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Powerful Individuals Dominated North and South

Elizabeth Gaskell’s North and South is a novel dominated by the struggle of powerful personalities. The Bildungsroman style of novel explores the coming of age of Margaret Hale, the nineteen year old protagonist, and the ‘struggles’ she faces and the preoccupations she is ‘struggling’ with. Alongside Margaret, Gaskell presents characters including Mr. Thornton, Mr. Hale, and Nicholas Higgins, all of whom, in some sense have a powerful personality, which may not be authoritatively or physically ‘powerful’, but as a character who plays a ‘powerful’ literary role within the scope of the novel. Through close analysis of Gaskell’s choice of language, structure and form, the ‘struggle’ of each character can be assessed through the presentation and exploration of the social concerns which are related with autonomy and the value of class in the context of 1850’s England.

Margaret Hale’s character, as the protagonist, dominates Gaskell’s novel. Gaskell’s own working title for her novel, first published in Dicken’s Household Words between 1854 and 1855, was ‘Margaret Hale’, which illuminates her character’s significance. However the altered title; North and South, proposed by Dicken’s himself, suggests that Margaret’s personal struggles, appear “secondary” to the wider theme of class conflict.[1] Margaret’s character does herself struggle with class conflict, and more specifically female autonomy, exemplified in her developing relationship with Bessy Higgins; Margaret considers “more sorrowfully than Bessy did, of the contrast between them.” The “contrast” seemingly appears to be problematic enough for Gaskell to pose Margaret to “sorrowfully” reflect on the differences between the two friends, which at the moment of reflection, mirrors Margaret’s evolving opinions of the people of the North. Margaret appears to observe the behaviour of everyone she is contact with, process it, and adopt the parts that will serve to improve her own character. She also uses every uncomfortable or difficult moment to improve her character, both consciously and unconsciously, which exemplifies the struggle for her female self-determination amid her relationship with Mr. John Thornton.

Margaret does not accept the assumption that women are inferior in any particular, and revels in her eloquence and personal strength; which is often evident in her convincing and somewhat provocative tone. For instance Margaret flirtatiously provokes disagreement from Mr. Thornton when discussing the debated topic of class struggle in Milton, in the North, “’But’, said Margaret in a low voice”, with “what she said only [irritating] him.” The hushed tone of Margaret implies that she understands that her rebuttal is controversial, and that contextually for a lady to speak out against a man in the patriarchal society in which her character is struggling to comes to terms with, illuminates Margaret’s true personality. Margaret’s true character is one who must deal with her suppressed feelings for John Thornton, a man who she considers to be below her social status, which is evidence therefore to suggest that her ‘powerful personality’ confronts the struggles of class conflict, which is a recurrent theme throughout the novel.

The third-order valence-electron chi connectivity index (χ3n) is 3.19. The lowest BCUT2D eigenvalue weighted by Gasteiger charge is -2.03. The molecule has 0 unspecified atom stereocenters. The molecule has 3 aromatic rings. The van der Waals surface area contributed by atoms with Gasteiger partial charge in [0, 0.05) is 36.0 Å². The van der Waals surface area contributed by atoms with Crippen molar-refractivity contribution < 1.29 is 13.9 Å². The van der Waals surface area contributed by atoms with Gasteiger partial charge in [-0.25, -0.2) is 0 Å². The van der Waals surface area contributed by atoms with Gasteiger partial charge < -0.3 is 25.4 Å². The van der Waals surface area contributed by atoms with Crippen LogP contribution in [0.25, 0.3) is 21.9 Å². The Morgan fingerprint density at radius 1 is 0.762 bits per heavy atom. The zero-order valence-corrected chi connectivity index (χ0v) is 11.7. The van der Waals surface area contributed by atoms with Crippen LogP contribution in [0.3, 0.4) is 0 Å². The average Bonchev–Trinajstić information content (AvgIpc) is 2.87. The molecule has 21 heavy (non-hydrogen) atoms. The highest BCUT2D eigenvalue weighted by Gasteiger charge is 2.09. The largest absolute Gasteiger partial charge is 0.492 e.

The relationship between Margaret Hale and Mr. Thornton personifies the social divide between the North and South; and the struggle for Margaret to evolve into a less audacious, outspoken, Southerner. “The North in mid-Victorian fiction is not merely a place by a figure for capitalist values for which Manchester was often the symbol”[2], illustrates Gaskell’s presentation of Thornton’s conventional attitude to the government determining the political economy, and that how, as a multi-faceted, sympathetic character, he exemplifies how a man from the North does not have to have his ability to succeed, squandered by his social class. Mr. Thornton struggles to justify with Margaret how he believes that “It is one of the great beauties if our system, that a working-man may raise himself into the power and position of a master.” Although Gaskell suggests to her middle class readership that Margaret struggles with her affection she feels toward Mr. Thornton, contrastingly, Thornton seemingly has no difficulty whatsoever. The literary use of free indirect discourse within the omniscient narrative, exemplifies the continuously conflicting opinions which the people from the North and the South use to justify to their companions, which is of use in observing the evolution of Margaret and Mr. Thornton’s relationship. Upon meeting Margaret, every detail of her character appears to fascinate Thornton, for example when taking tea at the Hale household, Thornton is presented by Gaskell to be captivated by a bracelet on Margaret’s arm, which required “re-placing”, “until it tightened her soft flesh”, Thornton “watched” Margaret struggle with this minute imperfection in her dress, so much so as to suggest he observed “with far more attention than he listened to her father.” Through examination of the couple’s relationship, Thornton’s character undergoes a transformational journey that provides Gaskell’s contemporary readership with thought-provoking questions concerning the struggle of social responsibility and how a responsible society should be managed.